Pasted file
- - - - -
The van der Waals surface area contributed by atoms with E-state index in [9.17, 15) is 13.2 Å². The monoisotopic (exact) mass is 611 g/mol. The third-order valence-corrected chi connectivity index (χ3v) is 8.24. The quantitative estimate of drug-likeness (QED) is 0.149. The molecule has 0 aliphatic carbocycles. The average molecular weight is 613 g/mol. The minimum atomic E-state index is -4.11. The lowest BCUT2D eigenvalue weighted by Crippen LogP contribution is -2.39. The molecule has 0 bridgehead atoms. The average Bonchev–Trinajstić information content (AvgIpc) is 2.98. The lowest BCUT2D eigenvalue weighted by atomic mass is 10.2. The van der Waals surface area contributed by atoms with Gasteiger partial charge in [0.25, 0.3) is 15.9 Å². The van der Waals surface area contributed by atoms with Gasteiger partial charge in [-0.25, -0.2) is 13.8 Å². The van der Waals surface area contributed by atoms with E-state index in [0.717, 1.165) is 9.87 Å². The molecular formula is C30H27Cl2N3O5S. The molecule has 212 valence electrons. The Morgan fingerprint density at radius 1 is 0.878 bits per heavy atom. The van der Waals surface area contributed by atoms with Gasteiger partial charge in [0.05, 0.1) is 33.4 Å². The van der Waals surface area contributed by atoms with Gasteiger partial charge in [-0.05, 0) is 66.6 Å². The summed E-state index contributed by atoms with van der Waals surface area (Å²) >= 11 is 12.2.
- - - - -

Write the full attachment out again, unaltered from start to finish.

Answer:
The van der Waals surface area contributed by atoms with E-state index in [9.17, 15) is 13.2 Å². The monoisotopic (exact) mass is 611 g/mol. The third-order valence-corrected chi connectivity index (χ3v) is 8.24. The quantitative estimate of drug-likeness (QED) is 0.149. The molecule has 0 aliphatic carbocycles. The average molecular weight is 613 g/mol. The minimum atomic E-state index is -4.11. The lowest BCUT2D eigenvalue weighted by Crippen LogP contribution is -2.39. The molecule has 0 bridgehead atoms. The average Bonchev–Trinajstić information content (AvgIpc) is 2.98. The lowest BCUT2D eigenvalue weighted by atomic mass is 10.2. The van der Waals surface area contributed by atoms with Gasteiger partial charge in [0.25, 0.3) is 15.9 Å². The van der Waals surface area contributed by atoms with Gasteiger partial charge in [-0.25, -0.2) is 13.8 Å². The van der Waals surface area contributed by atoms with E-state index in [0.717, 1.165) is 9.87 Å². The molecular formula is C30H27Cl2N3O5S. The molecule has 212 valence electrons. The Morgan fingerprint density at radius 1 is 0.878 bits per heavy atom. The van der Waals surface area contributed by atoms with Gasteiger partial charge in [0.05, 0.1) is 33.4 Å². The van der Waals surface area contributed by atoms with Gasteiger partial charge in [-0.05, 0) is 66.6 Å². The summed E-state index contributed by atoms with van der Waals surface area (Å²) >= 11 is 12.2.